HOTAN, China — There was no sign of dissent in the bazaar, where men wove through the crowd on motorcycles with freshly butchered sheep draped behind them. But a Muslim merchant pinched his lips together with his fingers to show he couldn't talk freely.
"The Chinese are too bad, really bad," said Hama. He said that the Chinese had broken up a protest of about 200 people last month. He put his wrists together as if handcuffed, saying, "I can't say more or I'll get arrested."
As China grapples with protests in Tibet, it also faces unrest on its Central Asian frontier. Resentment against the Chinese has long been an issue in the traditionally Muslim western region, which borders Afghanistan, Pakistan and Russia. Recent problems in Xinjiang came after nearly a month of anti-government riots and protests in Tibet and other provinces with sizable Tibetan populations.
Such clashes are growing as the Olympic Games approach, with the world's spotlight on China and its human rights record. However, the situation with the Muslim minority Uighurs is even more complicated because China worries about separatist sentiment.
China's Public Security Ministry said this month that it broke up a terror ring of 35 members of the East Turkestan Islamic Movement — a militant group that calls for separation from China and is on the U.S. terror list — in Xinjiang in recent weeks suspected of plotting to kidnap athletes, foreign journalists and other visitors to the August Olympics.
Last month, Chinese officials accused the East Turkestan Islamic Movement of trying to crash a domestic flight from Xinjiang, though the details of the case remain sketchy.
Human rights groups say China exaggerates such threats so it can clamp down on the Uighurs and arrest dissidents.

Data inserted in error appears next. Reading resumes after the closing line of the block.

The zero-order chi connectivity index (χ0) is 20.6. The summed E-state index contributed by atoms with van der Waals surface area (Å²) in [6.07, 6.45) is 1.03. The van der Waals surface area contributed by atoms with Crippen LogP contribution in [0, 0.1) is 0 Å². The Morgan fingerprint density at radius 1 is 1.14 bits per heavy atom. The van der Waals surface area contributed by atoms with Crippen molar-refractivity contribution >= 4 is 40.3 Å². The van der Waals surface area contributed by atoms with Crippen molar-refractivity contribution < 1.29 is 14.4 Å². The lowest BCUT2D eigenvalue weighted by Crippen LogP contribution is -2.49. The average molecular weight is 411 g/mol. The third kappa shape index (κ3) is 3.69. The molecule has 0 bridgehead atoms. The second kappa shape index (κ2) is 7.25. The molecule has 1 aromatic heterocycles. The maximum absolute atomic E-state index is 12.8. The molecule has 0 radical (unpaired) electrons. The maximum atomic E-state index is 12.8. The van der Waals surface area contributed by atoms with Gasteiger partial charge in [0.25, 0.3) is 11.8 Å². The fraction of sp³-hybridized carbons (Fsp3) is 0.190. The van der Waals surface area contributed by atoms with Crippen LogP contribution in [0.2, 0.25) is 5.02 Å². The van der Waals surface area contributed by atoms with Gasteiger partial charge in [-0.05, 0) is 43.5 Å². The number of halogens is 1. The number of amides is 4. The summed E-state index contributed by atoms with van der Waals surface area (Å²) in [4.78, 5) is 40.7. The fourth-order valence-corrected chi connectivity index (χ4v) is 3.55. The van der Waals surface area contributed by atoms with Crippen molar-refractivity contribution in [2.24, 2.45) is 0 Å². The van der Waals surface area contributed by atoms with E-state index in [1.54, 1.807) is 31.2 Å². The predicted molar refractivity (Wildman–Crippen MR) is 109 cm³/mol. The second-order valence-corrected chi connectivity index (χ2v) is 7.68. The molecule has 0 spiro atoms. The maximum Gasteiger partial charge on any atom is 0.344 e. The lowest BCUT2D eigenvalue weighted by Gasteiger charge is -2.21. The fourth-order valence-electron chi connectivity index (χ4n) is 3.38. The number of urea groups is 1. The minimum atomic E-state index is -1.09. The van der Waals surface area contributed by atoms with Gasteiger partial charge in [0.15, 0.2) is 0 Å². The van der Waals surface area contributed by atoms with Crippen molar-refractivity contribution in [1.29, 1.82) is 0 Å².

The Chinese blame last month's protest in the jade-trading Silk Road town of Hotan on Hizb ut-Tahrir al-Islami, a radical group that wants to create a worldwide Islamic state. But human rights groups and U.S.-government funded Radio Free Asia said demonstrators were protesting against a ban on head scarves in the workplace and demanding political prisoners be freed.
Hizb ut-Tahrir al-Islami also has been banned in Russia and Central Asia, where it reportedly has a large following among the predominantly Muslim former Soviet republics. The Chinese have accused the group of handing out "reactionary" leaflets and calling for protests in Hotan and Xinjiang's capital of Urumqi.
About 9.4 million Uighurs live in Xinjiang, making up almost half its population. They speak a Turkic language, follow their own customs and live on land that is bigger than Alaska, covering about a sixth of China's territory.
China has often used harsh repression to control them, and has imprisoned or killed Uighur nationalists. The government has also flooded the land it renamed Xinjiang, or "New Frontier," with soldiers and members of China's ethnic Han majority who control much of the economy, fueled by rich oil and natural gas reserves.
U.S. government criticism of Beijing's record of religious oppression in Xinjiang has helped give Uighurs a relatively positive image of America in contrast to the strong anti-American sentiment among some Muslims in the Middle East and Southeast Asia.
Despite big signs in Hotan urging the masses to "Create a peaceful Hotan," the animosity between Muslims and Han Chinese was palpable on a recent visit to the city of about 100,000.
A chirpy Chinese coffee shop waitress smiled as she rattled off sites travelers should see, but urged them to avoid the bazaar.
"Some Muslim separatists caused some trouble. It's terrible," said the waitress, who would only give her surname, Zheng, when discussing the sensitive issue.
The Chinese also say the Uighurs are ungrateful for all the government investment that has modernized the region. "They have no culture and they don't try to study and improve themselves," said a Han Chinese delivery driver who would only give his surname, Wang, because he said the government didn't want him to speak ill of the Uighurs. "Most businesses don't want to hire them. That's why they hire Han Chinese. Their religion, Islam, it's no good. It fills their heads with nonsense."
Most Uighurs practice a moderate form of Islam. The men wear ornate skullcaps; most women favor head scarves but rarely cover their faces.
The last major series of riots in Xinjiang happened a little more than a decade ago.
But there are occasional reports in China's state-run media of weapons busts or bombings that are difficult to confirm.